• All grant applications should VERY obviously state over and over how you help the goals of ARRA: Addressing Global Warming, Creating Green Jobs, Helping the Economy Recover, Promoting partnerships, and finally, be able to Get r done fast (Shovel Ready)…as they all of the money spent within 1.5 years.
    Here's are some things to get you started on your hunt for DOE's funding opportunities for Grant and Loan Guarantees...
    If you would like to invite Brian Quirke to your town, you can contact him at 630-252-2423.

    Why should you care about all this?

    One good reason is $99 Million dollars. That’s how much the Electric Transportation Engineering Corporation (eTec) got in a DOE Grant to put in an initial 12,800 charging stations in Washington State, Oregon, California, Arizona and Tennessee. Here’s a link to an eTec FAQ on the Grant: http://www.etecevs.com/pdf/080509_FAQ_DOE_Ecotality_eTec.pdf

    The eTec Grant is huge news, as it signals a large commitment between government and business to embrace the evolution to EVs now…even in this sucky economy.

    For a great overview of eTec's History and how they plan to execute on this grant, watch this interview from Horizon...

    Wanna go deeper down the rabbit hole into the details of a DOE Grant? Here's John Kelly dissecting a Smart Grid grant application: http://www.greentechmedia.com/articles/read/what-the-doe-wants-in-smart-grid-grant-applications/


    If you are not checking www.energy.gov/recovery to see if your organization could benefit, what are you waiting for?

    Viva la (electric car) Revolution!

    Wednesday, August 19, 2009 0 comments
    There's a quiet revolution going right now that WILL soon change nearly everyone's life: the shift to using electric vehicles. Nearly every auto manufacturer has announced that they will be selling a Plug-in Hybrid or Electric Vehicle by 2012, so you know it's only a matter of time before we have to choose whether we want to use them...or support charging them.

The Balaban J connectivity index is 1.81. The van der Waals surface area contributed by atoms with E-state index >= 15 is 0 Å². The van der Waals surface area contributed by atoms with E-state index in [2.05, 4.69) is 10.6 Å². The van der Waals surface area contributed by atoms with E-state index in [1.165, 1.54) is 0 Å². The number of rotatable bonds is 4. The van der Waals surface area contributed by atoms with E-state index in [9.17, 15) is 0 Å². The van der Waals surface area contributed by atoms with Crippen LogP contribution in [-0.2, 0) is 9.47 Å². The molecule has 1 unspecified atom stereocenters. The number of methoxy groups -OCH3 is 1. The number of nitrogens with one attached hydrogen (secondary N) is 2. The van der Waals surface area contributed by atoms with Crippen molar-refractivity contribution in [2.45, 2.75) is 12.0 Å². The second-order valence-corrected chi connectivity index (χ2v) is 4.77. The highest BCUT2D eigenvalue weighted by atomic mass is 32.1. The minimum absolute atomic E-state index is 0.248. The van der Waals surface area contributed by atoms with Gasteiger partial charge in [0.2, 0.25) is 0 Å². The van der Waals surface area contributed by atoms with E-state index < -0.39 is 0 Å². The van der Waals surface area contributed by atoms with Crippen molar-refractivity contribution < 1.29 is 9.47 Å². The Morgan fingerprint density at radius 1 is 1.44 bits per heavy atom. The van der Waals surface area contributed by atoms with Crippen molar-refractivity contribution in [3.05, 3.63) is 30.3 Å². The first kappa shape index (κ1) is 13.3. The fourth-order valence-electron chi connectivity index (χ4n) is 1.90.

You might think that creating a charging infrastructure is simple, since we have electircal power available to us almost everywhere. While installing charging stations is pretty straightforward, figuring out how to make money selling "juice" and not breaking the electrical grid are the harder parts of the puzzle to solve.

    The charging infrastructure for electric vehicles is an integral part of Smart Grid, the US Department of Energy's program for modernizing the electrical grid so that we can efficiently manage electricity nationwide including the things that use it. For example, in a few years, you'll be able to tell your electric car to only charge itself when the electric company is on the cheapest electricity rates….or to allow your car to sell back stored electricity to the grid at expensive rates.

    While there are some excellent resources on the web today that cover all aspects of electric vehicles, this blog will focus on the more boring...but arguably more important part: the charging infrastructure. After all, if we don't get the infrastructure right (the eggs), customers won't buy electric vehicles (the chickens)!